At the heart of the old town, everything possible had been done to erase the vestiges of pre-automobile living. I suppose this is because the first thing many young army recruits did until fairly recently was buy a car. If having to join the army (because there are so few other jobs) buys you a ticket to The American Dream, then getting a car is the consolation prize -- even if you have to make four years of "easy monthly payments" on it. Very little of the town's physical history was left standing, and most of it stood in isolation, devoid of context, awaiting the next parade of the front-end-loaders. What was left of "the action" had shifted to a ghastly franchise strip along the Route 3 connector to I-81. This stretch of highway was clearly where all the money had gone since, say 1976, though mostly to the pavement itself and its heroic furnishings of signage, light poles, multiple turning lanes, and curb cuts. The buildings were little more than packing crates with a few plastic doo-dads stuck on. You had to wonder if all this stuff would ever see another iteration of repair and restoration. I doubt it.
Burger King was doing some kind of promotion in its Watertown huts and the marquee in their several parking lots proclaimed -- I swear to God -- "Ask us about our Angry Burger." WTF? Is the rage of lumpen America so repressed now that it can only be expressed in menu items that turn people into hulking four-hundred-pound monsters?
It was, I'm sad to say, a relief to cross the border out of my own country. Once you got off the main highway of Canada, 401, along the north side of Lake Ontario, the landscape presented a disturbing contrast to what you saw on the American side. Unlike the slovenly, failing farms of New York State, the farms of Ontario looked successful and prosperous. The barns did not tilt at weird angles and the roofs were intact. The farm houses were freshly painted and the grounds generally not strewn with the sort of dingy plastic effluvia Americans like to deploy around their dwellings to give the impression of plentitude. You wondered: how did all the IQ points below the Great Lakes somehow migrate over to the Canadian side? Had they invented some kind of quantum spirit vacuum, run perhaps on dark matter, that sucked all the vitality out of their neighbor-to-the-south? (If so, maybe Canada should take over our dreary duties in Central Asia.)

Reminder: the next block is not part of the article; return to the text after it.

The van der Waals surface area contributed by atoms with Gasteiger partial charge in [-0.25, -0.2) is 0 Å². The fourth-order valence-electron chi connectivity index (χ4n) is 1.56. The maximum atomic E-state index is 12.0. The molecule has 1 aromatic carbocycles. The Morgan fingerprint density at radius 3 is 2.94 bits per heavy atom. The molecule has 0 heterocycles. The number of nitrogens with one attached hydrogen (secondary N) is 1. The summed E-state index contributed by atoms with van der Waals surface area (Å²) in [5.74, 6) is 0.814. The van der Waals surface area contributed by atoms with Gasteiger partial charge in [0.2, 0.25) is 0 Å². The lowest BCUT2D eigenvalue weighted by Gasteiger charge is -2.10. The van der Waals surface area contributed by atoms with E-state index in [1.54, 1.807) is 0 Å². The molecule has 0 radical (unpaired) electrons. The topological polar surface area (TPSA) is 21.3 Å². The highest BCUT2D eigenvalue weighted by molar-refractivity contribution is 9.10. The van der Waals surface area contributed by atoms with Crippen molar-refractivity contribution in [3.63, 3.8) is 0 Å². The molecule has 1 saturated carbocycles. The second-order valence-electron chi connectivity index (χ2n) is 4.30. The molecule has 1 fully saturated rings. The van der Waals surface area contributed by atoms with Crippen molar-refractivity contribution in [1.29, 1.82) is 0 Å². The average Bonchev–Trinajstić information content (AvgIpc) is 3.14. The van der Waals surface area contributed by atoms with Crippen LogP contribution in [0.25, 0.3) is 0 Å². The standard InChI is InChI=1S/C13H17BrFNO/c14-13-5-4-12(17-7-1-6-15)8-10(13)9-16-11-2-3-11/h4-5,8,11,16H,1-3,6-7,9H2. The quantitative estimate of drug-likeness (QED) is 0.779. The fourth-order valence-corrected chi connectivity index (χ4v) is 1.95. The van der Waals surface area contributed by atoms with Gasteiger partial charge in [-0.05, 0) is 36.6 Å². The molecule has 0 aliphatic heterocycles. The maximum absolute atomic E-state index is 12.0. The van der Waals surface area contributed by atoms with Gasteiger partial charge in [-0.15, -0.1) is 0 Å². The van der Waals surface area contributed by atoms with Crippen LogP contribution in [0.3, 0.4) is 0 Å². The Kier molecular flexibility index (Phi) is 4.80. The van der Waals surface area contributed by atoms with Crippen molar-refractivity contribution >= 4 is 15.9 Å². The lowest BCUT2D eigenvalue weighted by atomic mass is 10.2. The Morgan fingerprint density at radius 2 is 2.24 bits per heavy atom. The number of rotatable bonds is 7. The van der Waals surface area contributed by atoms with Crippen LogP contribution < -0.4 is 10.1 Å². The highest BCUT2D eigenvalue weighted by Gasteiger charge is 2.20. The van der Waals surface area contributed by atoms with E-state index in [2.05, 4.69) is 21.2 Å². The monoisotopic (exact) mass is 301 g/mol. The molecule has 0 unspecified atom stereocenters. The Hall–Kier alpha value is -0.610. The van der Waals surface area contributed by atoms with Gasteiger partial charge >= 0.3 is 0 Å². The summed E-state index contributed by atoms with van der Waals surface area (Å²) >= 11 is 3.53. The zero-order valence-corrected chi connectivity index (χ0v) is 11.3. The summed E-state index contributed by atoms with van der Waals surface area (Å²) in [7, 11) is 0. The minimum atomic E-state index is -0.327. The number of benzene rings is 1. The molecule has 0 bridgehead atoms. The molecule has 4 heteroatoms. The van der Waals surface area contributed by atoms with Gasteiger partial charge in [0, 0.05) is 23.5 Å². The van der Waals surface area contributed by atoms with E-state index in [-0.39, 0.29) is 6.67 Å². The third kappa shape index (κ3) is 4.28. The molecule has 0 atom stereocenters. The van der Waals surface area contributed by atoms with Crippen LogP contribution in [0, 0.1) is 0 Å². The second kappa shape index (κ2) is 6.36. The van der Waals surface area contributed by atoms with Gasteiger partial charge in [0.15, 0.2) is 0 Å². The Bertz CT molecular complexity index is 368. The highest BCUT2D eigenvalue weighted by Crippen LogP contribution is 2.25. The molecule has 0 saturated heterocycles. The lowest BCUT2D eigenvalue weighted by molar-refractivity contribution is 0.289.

All this was occurring against the background of General Motors looming bankruptcy, an epochal moment in US history, like losing a limb or a loved one. The US Government has decided to drive a Chevrolet off the cliff Thelma and Louise style. We were heading there anyway, so why not make the trip in air-conditioned comfort, with plenty of room for all the family members, and on-board video entertainment for the little ones. In fact, it may not be the bankruptcy of GM itself that will amaze and appall the other nations of the world, so much as the US government's pretense that the company can return to health in just a little while and pay back all the money that the citizenry has allowed to be sucked into its black hole of losses.
My daddy bought Chevrolets in the 1950s, marvelously crazy-looking machines with winged tail-lights that handled like pontoon boats, broke down after 30,000 miles, and were tossed out every couple of years not on account of their mechanical failures so much as their obvious lack of up-to-the-minute styling. The post-war prosperity dazzled his generation with its democratic cornucopian bonanzas. The innocence of all that is truly lost now. There is a dark sense of things shifting out there now in a major way. The tectonics of history are taking us to a strange place. Maybe Mr. Lovecraft had it right.
My 2008 novel of the post-oil future, World Made By Hand, is available in paperback at all booksellers.